‘Hello, is it me you’re looking for?’ scams
Another popular scam is a phone call about your computer. Scammer rings you and tells you there is something wrong with your computer.  Ask yourself; how do they know this?  And even if that is true, what would their motive be for calling you?  Kindness?  Probably not.  Ask them to tell you your name and how they got the information about your computer. This usually leads to them putting the phone down.

In love and war...
The most dangerous scam is a romance scam.  Once you invest your emotions into something, it is hard to pull away and you are likely to enter a state of denial at some stage if you fall in love.  When you are getting to know someone through the medium such as the Internet, you never know who this person is.  Even if they are not out to scam you, they are telling you their version of themselves.  This is the version you may be attracted to but it is also a version that can be very far from reality. This is why it is important to meet.  Meet up as soon as possible.  Meeting a person generates impressions and gut feelings and these are sometimes important in decision-making.  If the person turns you down or can’t meet for whatever reason, and they live in the same town, you should give up on that.  If they say they live across the globe and this is a reason they can’t meet, think carefully what you want out of the dating experience.  If you feel you want to keep a long distance relationship going, keep it light.  Space it out a bit.  A scammer may realize you will not be easy to scam and may move on.  If you like them, instead of giving them money for a plane ticket, offer to visit them instead.  If they say they are fighting in a war torn city at present, ask yourself how come they can spend hours on Skype talking to you when legitimate soldiers cannot contact their families in similar situations, sometimes for weeks.

Whatever happens, just stop to ask why? Analyse the situation, not the email it came from, not the name you were given, analyse if what you were told makes sense, if you would do the same in a similar situation.  Would you ask a practical stranger for money, even if you were stuck somewhere, or would you call your best friend, your mum, your family in general?  Would you, if you had the money,  offer a job paying 4 times the going rate for an au pair to someone you found yourself on a free website? Or would go to a professional au pair agency and ask them to source a candidate that is vetted, reference and police checked in order to get value for your money.  Generally, would you email strangers telling them about your family, your name and surname, names of your children, all in the hope to attract a good au pair?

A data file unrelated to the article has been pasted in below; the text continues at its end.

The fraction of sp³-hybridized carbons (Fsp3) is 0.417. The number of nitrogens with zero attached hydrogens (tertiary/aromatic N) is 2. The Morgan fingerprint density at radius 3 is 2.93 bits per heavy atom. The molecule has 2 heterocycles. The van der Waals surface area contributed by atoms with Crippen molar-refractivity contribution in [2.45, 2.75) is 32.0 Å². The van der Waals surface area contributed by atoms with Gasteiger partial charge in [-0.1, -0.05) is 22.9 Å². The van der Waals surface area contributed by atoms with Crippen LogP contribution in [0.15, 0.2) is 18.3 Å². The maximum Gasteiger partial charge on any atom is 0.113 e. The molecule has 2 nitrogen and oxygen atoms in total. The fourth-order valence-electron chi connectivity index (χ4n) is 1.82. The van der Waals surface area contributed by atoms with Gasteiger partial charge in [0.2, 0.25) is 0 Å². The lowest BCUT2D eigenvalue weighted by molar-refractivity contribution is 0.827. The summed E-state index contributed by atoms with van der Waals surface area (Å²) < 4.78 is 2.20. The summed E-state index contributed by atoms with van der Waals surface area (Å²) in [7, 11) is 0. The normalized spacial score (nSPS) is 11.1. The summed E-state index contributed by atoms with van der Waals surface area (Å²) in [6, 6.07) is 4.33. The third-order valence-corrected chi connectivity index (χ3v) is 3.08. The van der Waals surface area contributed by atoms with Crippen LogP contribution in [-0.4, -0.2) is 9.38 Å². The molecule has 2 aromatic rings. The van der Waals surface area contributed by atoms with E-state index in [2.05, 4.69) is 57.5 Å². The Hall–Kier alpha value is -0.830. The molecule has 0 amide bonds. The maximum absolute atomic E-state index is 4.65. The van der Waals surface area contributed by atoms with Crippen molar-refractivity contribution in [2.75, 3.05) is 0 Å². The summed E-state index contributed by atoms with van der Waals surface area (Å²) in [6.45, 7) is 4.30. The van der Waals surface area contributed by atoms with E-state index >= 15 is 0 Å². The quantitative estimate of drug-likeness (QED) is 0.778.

You get the point. Yet no one is telling you this, at least I have not come across any advice that points in the direction of teaching people to analyse the offers in a rational way, rather than rely on the reported types of scams.  Some scammers are stupid and baiting them is really not such a great skill at all.  You should beware of those scammers that cannot be baited, those that are skilled, witty, educated, those that can spot a victim, adapting themselves to each scam and each victim.  Being one step ahead of a smart scammer is what you should aspire to as this is the only way to protect yourself, unless you give up the Internet.  But even then you are not safe.  What do you do when you get a professional roofer, ringing your doorbell, who just happened to be passing your house when he saw that your roof is in a dangerous state?  Or a an insurance broker with a really good insurance deal for anything you may need, who has no brochures to leave with you, no T&Cs you can read and no good deals on any other day but the day they just happened to be in the neighborhood.  

No one will ever predict all the scams. Scams are evolving fast, they fit the needs, the time, the budget and an emotional state of their victims. It takes a smart person to be a successful scammer.  Don’t underestimate them.  Learn to think critically and pay attention to all the details you are given.  Even that is not foolproof but it is a good start.

Here are some useful links from the real experts

If you have 15 minutes spare, I am currently running a research into scams, please fill my survey.  Click on the survey link below